- The Case for ACE – Research on the value of civic engagement as a high-impact teaching practice, for supporting a diverse student body, for developing skills employers value, for building content knowledge, and for contributing to civic life.
- You might also watch this video, created by Allyvia Garza, Solveig Hanes, Gabriel Marinho, and Christian Schlaefer as their ACE project in Sian Christie’s “Organizational Storytelling” course, Fall 2019, to hear from them how to ACE can be valuable.
There are many ways to learn more about the local community and ways to connect to priorities.
- Start with you–your own interests (personal and professional), your own community involvement, and your own network of connections! The most successful ACE projects occur when faculty themselves are invested in an issue or the work of an organization.
- The ACE website has an entire section dedicated to Issue Areas that list a variety of local and regional nonprofits and organizations who are working towards goals in these areas.
- There is also an ongoing list of community projects that you could consider tapping into through an ACE collaboration.
- Schedule a time to talk with the ACE office.
The Academic Civic Engagement Program provides individualized consultations with faculty interested in adding an ACE component to a course. In general, setting up an ACE component the first time it is offered is the most time-consuming step and therefore, it is recommended that planning begin 3-5 months ahead of time, depending on the complexity of the project. One reason for advance planning is to allow for coordination with community partner organizations, who may need to adjust their schedules or plan for supervision of students in order to participate. The following worksheet introduces things to think about as you begin designing an ACE project.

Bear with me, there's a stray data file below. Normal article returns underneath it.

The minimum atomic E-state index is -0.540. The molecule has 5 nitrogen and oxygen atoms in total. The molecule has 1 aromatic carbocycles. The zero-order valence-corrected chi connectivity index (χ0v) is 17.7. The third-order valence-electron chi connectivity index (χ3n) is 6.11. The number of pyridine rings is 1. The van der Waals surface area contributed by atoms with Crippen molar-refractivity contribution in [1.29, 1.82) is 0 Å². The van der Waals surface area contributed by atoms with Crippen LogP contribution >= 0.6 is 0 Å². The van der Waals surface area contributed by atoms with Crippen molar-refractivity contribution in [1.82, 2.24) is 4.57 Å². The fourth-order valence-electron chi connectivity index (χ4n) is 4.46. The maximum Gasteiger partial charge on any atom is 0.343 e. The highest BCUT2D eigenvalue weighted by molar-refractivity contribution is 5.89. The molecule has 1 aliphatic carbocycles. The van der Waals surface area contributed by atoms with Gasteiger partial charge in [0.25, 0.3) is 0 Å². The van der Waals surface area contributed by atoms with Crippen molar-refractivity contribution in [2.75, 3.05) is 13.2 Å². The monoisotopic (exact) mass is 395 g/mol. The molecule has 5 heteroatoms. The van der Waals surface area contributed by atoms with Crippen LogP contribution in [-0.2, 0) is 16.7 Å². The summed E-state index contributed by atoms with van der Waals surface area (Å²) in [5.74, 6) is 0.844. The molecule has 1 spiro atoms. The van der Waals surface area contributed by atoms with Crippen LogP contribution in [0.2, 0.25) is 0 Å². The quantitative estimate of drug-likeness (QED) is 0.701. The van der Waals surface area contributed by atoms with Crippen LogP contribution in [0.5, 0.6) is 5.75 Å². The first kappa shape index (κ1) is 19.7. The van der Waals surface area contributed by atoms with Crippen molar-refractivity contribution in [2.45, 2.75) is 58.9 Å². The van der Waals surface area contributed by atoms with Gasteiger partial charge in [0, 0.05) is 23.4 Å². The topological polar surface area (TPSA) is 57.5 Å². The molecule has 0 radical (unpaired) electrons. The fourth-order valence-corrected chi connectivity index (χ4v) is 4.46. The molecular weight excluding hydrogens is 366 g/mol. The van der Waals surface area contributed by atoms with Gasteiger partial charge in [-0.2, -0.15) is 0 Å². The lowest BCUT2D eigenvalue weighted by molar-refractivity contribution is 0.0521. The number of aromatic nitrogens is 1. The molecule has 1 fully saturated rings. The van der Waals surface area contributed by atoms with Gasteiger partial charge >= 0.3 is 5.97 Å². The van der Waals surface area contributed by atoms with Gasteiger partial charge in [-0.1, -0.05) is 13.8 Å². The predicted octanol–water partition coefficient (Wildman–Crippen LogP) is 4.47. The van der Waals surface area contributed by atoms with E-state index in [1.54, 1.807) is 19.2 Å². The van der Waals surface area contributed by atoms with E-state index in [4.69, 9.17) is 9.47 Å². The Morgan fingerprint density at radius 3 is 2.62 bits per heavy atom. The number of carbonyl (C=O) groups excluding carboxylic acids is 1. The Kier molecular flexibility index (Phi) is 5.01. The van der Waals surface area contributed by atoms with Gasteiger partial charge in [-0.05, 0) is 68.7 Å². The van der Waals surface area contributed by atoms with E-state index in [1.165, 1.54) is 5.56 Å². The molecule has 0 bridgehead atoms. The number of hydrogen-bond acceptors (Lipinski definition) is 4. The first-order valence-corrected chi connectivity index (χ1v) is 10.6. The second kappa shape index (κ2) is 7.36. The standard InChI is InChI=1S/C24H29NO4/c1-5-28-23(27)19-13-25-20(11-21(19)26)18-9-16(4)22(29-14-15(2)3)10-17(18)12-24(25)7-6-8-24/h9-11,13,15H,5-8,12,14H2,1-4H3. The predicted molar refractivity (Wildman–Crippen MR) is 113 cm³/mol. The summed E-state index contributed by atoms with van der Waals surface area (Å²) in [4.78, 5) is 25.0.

- Civic Engagement Course Design Worksheet (pdf) – A list of things to think about as you design an ACE project
- ACE Partnership Worksheet (pdf) – This form intends to clarify roles, responsibilities, expectations, and outcomes between community partners, faculty, and students that are associated with academic civic engagement (ACE) projects within a course. Ideally, faculty and community partner(s) work collaboratively to develop shared aims for the ACE project; then faculty relay expectations and project parameters to students in course materials (e.g., on the course syllabus, share this form, etc.)
Here is a handy checklist of best practices for ACE courses that help make it impactful for students and community partners alike!
Project/activity that is beneficial to the community partner or the general “community” at large (as you’re defining it)?
Clear and transparent project/activity description that makes the explicit connection between the course content and the activity?
Logistical information that is easily accessible by students: transportation, partner contact information, background check forms, etc?
Adequate preparation for the students to work within the community and with diverse individuals? Could include partner as guest speaker beforehand, ACE office presentation, reviewing professional work expectations, etc.
Critical reflection at least once before, during, and after ACE activity (ideally, all three!) with guiding questions related to your course goals?
Way(s) to assess student learning that results from the ACE activity?
The decision is up to each individual instructor as determined by guidelines established by the Academic Civic Engagement Advisory Committee. For guidelines on what constitutes an ACE course and instructions for how to make this designation, please read the document, ACE Designation for Classes (pdf). Including text in ACE course syllabi to define and describe these activities will help students engage more effectively with off-campus and on-campus entities by raising their awareness of academic civic engagement terminology, aims, learning objectives and best practices. For suggestions, see the following guide, Suggested Text for ACE Class Syllabi.